Chris Appleby Ministries

Chris Appleby Ministries



Matthew 6:25-33    Psalm 119:96-105

I have a problem! Well, I have lots of problems, but this one is that my mind sometimes works too fast. Now you might think that that’s a good thing. There are times when you need to think fast: when you turn a blind corner and someone is hurrying towards you; when the car slides on a wet road; when you spill your glass of red wine on a white tablecloth. But I’m thinking of times when I come across some situation and my mind immediately jumps to conclusions, when I make an instant judgement about someone, or when I instantly fear the worst.

But then there are other times when I find my mind isn’t engaged at all, when I sort of drift through the day without really noticing what’s going on around me and that’s equally a problem for me.

There are also times when I echo the words of Neddie Seagoon on The Goon Show: “I don’t wish to know that!” Sometimes it feels like it’s all too much and it would be better to escape from reality.

Well what we’re thinking about today is how the Biblical idea of wisdom might change the way I use my mind. We’re going to be thinking about two complementary disciplines: mindfulness and memorisation. It’s always good to have sermon headings that alliterate isn’t it?


You may well have heard of mindfulness. It’s one of those ideas that have become popular in recent times, springing perhaps from Buddhist teaching but picked up by new age spirituality, and found useful by psychologists; but it’s also a practice that fits with much of Christian teaching.

Listen to what we find in Ps 46: “8Come, behold the works of the LORD; see what desolations he has brought on the earth. 9He makes wars cease to the end of the earth; he breaks the bow, and shatters the spear; he burns the shields with fire. 10"Be still, and know that I am God! I am exalted among the nations, I am exalted in the earth." 11The LORD of hosts is with us; the God of Jacob is our refuge.” There are times when we need to stop and just listen. To stop worrying, be still and remember that God is with us, that he’s in control of everything that goes on.

Jesus warned about worrying, which is what often happens when we concentrate too much on what’s going wrong. What did he say in the Sermon on the Mount? “Do not worry about your life, what you will eat or what you will drink, or about your body, what you will wear. Is not life more than food, and the body more than clothing? 26Look at the birds of the air; they neither sow nor reap nor gather into barns, and yet your heavenly Father feeds them. Are you not of more value than they? 27And can any of you by worrying add a single hour to your span of life?” (Matt 6:25-27)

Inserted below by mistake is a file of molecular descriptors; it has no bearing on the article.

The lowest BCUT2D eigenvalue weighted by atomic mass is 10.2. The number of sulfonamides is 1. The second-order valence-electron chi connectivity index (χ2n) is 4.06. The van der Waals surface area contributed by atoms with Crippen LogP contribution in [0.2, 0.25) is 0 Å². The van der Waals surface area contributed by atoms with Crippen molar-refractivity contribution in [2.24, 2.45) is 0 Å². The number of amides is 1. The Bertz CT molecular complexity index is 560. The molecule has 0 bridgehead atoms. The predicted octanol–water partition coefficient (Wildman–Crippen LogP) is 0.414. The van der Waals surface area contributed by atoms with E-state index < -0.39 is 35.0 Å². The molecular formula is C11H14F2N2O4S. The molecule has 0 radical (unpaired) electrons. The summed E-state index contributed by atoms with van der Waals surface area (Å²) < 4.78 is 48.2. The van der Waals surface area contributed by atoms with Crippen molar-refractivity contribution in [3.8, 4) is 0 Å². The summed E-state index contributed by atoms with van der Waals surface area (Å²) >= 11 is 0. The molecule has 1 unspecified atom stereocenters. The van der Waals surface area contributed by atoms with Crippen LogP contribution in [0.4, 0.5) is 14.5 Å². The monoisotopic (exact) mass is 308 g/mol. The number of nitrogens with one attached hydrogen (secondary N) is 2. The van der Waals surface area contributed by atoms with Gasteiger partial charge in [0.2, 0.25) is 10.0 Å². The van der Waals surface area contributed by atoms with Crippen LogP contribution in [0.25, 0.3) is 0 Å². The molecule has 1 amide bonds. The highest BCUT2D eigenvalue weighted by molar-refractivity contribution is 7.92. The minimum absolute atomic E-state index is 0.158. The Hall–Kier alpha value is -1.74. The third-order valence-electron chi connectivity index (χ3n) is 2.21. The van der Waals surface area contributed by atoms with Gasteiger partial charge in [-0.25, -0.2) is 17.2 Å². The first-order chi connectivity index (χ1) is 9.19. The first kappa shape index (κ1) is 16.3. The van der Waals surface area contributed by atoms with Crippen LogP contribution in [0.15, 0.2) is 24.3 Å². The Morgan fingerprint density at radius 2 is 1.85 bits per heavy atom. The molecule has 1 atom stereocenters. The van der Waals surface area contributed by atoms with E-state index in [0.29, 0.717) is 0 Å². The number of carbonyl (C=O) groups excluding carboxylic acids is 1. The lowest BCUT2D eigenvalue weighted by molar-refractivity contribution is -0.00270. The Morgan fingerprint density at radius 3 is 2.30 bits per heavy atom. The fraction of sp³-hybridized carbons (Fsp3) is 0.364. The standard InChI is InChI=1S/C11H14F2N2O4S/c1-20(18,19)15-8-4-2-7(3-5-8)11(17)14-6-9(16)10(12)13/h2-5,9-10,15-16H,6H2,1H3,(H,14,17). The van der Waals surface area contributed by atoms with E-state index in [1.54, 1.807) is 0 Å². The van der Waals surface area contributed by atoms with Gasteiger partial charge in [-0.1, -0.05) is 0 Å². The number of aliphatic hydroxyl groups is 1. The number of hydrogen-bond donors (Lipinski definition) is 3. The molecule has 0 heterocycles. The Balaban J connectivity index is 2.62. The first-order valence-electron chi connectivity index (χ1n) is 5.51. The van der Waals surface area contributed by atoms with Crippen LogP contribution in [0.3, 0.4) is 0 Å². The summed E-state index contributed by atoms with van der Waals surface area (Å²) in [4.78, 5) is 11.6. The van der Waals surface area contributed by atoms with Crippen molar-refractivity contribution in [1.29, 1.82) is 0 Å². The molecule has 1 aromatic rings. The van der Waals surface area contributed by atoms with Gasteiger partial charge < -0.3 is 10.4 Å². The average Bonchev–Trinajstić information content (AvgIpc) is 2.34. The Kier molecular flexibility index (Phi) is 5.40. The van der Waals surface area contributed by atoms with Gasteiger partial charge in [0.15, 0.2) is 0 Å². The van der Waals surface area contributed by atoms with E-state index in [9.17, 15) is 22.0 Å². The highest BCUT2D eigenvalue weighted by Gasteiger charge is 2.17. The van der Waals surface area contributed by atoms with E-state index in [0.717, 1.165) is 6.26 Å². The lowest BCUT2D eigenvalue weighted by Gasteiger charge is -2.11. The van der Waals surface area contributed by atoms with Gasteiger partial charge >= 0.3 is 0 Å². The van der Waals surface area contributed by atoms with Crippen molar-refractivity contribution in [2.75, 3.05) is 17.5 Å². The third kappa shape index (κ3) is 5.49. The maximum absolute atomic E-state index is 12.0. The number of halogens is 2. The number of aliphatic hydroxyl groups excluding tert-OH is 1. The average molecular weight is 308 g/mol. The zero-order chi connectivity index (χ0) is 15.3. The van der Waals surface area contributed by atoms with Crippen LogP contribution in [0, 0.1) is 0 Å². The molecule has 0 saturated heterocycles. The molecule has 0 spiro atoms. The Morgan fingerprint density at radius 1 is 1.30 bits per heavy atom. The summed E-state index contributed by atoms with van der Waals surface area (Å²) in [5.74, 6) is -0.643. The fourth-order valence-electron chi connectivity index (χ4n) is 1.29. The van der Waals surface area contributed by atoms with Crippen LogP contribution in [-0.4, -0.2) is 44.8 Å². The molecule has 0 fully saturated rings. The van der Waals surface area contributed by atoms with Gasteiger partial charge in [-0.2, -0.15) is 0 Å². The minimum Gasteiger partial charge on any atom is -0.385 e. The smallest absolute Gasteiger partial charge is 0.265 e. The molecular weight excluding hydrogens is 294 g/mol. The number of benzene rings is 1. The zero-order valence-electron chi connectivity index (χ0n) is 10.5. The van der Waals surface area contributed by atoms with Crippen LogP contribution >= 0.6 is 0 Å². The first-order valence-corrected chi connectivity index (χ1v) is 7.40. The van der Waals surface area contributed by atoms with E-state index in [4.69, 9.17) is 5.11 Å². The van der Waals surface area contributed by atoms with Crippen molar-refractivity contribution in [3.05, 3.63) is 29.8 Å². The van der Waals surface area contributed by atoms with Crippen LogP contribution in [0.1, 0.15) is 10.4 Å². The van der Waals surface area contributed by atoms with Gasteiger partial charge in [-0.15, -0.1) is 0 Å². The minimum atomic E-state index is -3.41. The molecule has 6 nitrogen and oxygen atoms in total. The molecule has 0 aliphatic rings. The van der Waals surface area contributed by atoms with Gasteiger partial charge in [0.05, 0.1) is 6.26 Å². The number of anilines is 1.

Notice he doesn’t say don’t plan ahead. And he doesn’t just say don’t worry. That never helped anyone. No, he says pay attention to what’s around you. Look at the birds of the air. In the next bit he says to look at the lilies of the field. He wants us to lift our eyes above our present situation to see what he’s doing. He wants us to focus on the good things we have right here and now rather than getting overwhelmed by what might happen tomorrow.  He says leave that until tomorrow. Just deal with today.

I’m sure you can see the relevance here to what we’re all going through at the moment. It’s very easy to be weighed down by the worry of how long this pandemic will be around; how much longer we’ll be stuck in our homes and immediate neighbourhoods; how much longer we’ll have to put up with sweaty face masks; how hard it is to get our work done, particularly for those with children home schooling. But in the midst of that we have a choice: we can worry about the future or we can look around and realise what a blessed country we live in. We can think about the comfort of a warm, dry home, of freely available food and medicine and medical help, not to mention toilet paper! We can perhaps turn off the inner voice that’s telling us we’re not being productive enough and instead think about the boon that technology has been for so many of us.

There’s an incident in Luke’s gospel where Jesus is invited to the home of Mary & Martha and Mary sits at Jesus feet listening to his teaching while Martha is busy preparing the meal. Martha comes out and complains to Jesus that Mary’s left her to do all the work and Jesus responds: “41Martha, Martha, you are worried and distracted by many things; 42there is need of only one thing. Mary has chosen the better part, which will not be taken away from her.” (Luke 10:41-42 NRSV)

Two weeks ago Richard talked about leaving space for silence, turning off the clamour of the world around us and this is connected with that. Mindfulness has the idea of letting go of worry and the need to control your circumstances and becoming aware of God’s presence, God’s action in the world around you and in your life. It might involve looking at your world with fresh eyes, looking to see how God is present in that world even when the world is messed up. It might mean suspending judgement about someone until you work out what they’re really like; until you see how God might be working in their life as well.

Many of you will have sung a children’s chorus many years ago that went “Count your blessings name them one by one, Count your blessings, see what God has done.” It was a simple chorus with a profound message. The psalmist puts it like this: “1Bless the LORD, O my soul, and all that is within me, bless his holy name. 2Bless the LORD, O my soul, and do not forget all his benefits.” (Psalm 103:1-2 NRSV)

I was talking to someone recently who had been feeling under great stress so he’d been to see a counsellor. One of the suggestions he was given was to think back over each day and ask what was one good thing that happened today? How has God blessed you? He’d been so overwhelmed by things that weren’t working, by criticisms, by what appeared to be failures on his part that he hadn’t been able to see the good things that were happening every day.